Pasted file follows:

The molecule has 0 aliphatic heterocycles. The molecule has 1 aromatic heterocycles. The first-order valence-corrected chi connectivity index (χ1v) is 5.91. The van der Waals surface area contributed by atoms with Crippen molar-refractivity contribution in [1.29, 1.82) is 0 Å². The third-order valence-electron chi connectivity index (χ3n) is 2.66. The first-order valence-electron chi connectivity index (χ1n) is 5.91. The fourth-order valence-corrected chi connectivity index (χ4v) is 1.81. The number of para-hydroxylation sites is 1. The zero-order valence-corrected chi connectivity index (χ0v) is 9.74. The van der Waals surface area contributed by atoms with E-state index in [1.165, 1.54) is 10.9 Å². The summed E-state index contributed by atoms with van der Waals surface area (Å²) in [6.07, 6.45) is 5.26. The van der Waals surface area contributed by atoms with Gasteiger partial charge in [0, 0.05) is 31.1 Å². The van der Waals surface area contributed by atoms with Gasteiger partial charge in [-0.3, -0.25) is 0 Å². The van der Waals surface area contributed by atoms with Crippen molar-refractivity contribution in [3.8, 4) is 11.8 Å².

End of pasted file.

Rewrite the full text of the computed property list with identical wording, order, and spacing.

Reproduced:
The molecule has 0 aliphatic heterocycles. The molecule has 1 aromatic heterocycles. The first-order valence-corrected chi connectivity index (χ1v) is 5.91. The van der Waals surface area contributed by atoms with Crippen molar-refractivity contribution in [1.29, 1.82) is 0 Å². The third-order valence-electron chi connectivity index (χ3n) is 2.66. The first-order valence-electron chi connectivity index (χ1n) is 5.91. The fourth-order valence-corrected chi connectivity index (χ4v) is 1.81. The number of para-hydroxylation sites is 1. The zero-order valence-corrected chi connectivity index (χ0v) is 9.74. The van der Waals surface area contributed by atoms with E-state index in [1.165, 1.54) is 10.9 Å². The summed E-state index contributed by atoms with van der Waals surface area (Å²) in [6.07, 6.45) is 5.26. The van der Waals surface area contributed by atoms with Gasteiger partial charge in [0, 0.05) is 31.1 Å². The van der Waals surface area contributed by atoms with Gasteiger partial charge in [-0.3, -0.25) is 0 Å². The van der Waals surface area contributed by atoms with Crippen molar-refractivity contribution in [3.8, 4) is 11.8 Å².